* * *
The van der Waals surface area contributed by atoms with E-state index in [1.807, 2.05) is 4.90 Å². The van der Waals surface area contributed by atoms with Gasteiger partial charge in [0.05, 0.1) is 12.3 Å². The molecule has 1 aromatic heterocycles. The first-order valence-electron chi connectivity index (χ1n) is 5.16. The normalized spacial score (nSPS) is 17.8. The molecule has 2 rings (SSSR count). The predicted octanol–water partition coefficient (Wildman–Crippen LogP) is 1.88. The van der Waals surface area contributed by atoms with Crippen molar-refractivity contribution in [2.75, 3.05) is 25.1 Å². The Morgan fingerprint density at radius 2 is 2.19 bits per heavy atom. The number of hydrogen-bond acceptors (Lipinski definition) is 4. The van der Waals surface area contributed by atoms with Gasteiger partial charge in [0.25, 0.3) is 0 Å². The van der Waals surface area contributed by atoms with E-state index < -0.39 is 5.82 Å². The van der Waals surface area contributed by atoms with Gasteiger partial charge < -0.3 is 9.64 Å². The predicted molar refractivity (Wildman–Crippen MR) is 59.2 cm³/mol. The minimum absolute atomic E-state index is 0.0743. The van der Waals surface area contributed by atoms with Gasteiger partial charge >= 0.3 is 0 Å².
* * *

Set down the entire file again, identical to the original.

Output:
The van der Waals surface area contributed by atoms with E-state index in [1.807, 2.05) is 4.90 Å². The van der Waals surface area contributed by atoms with Gasteiger partial charge in [0.05, 0.1) is 12.3 Å². The molecule has 1 aromatic heterocycles. The first-order valence-electron chi connectivity index (χ1n) is 5.16. The normalized spacial score (nSPS) is 17.8. The molecule has 2 rings (SSSR count). The predicted octanol–water partition coefficient (Wildman–Crippen LogP) is 1.88. The van der Waals surface area contributed by atoms with Crippen molar-refractivity contribution in [2.75, 3.05) is 25.1 Å². The Morgan fingerprint density at radius 2 is 2.19 bits per heavy atom. The number of hydrogen-bond acceptors (Lipinski definition) is 4. The van der Waals surface area contributed by atoms with Gasteiger partial charge in [0.25, 0.3) is 0 Å². The van der Waals surface area contributed by atoms with E-state index < -0.39 is 5.82 Å². The van der Waals surface area contributed by atoms with Gasteiger partial charge < -0.3 is 9.64 Å². The predicted molar refractivity (Wildman–Crippen MR) is 59.2 cm³/mol. The minimum absolute atomic E-state index is 0.0743. The van der Waals surface area contributed by atoms with Gasteiger partial charge >= 0.3 is 0 Å².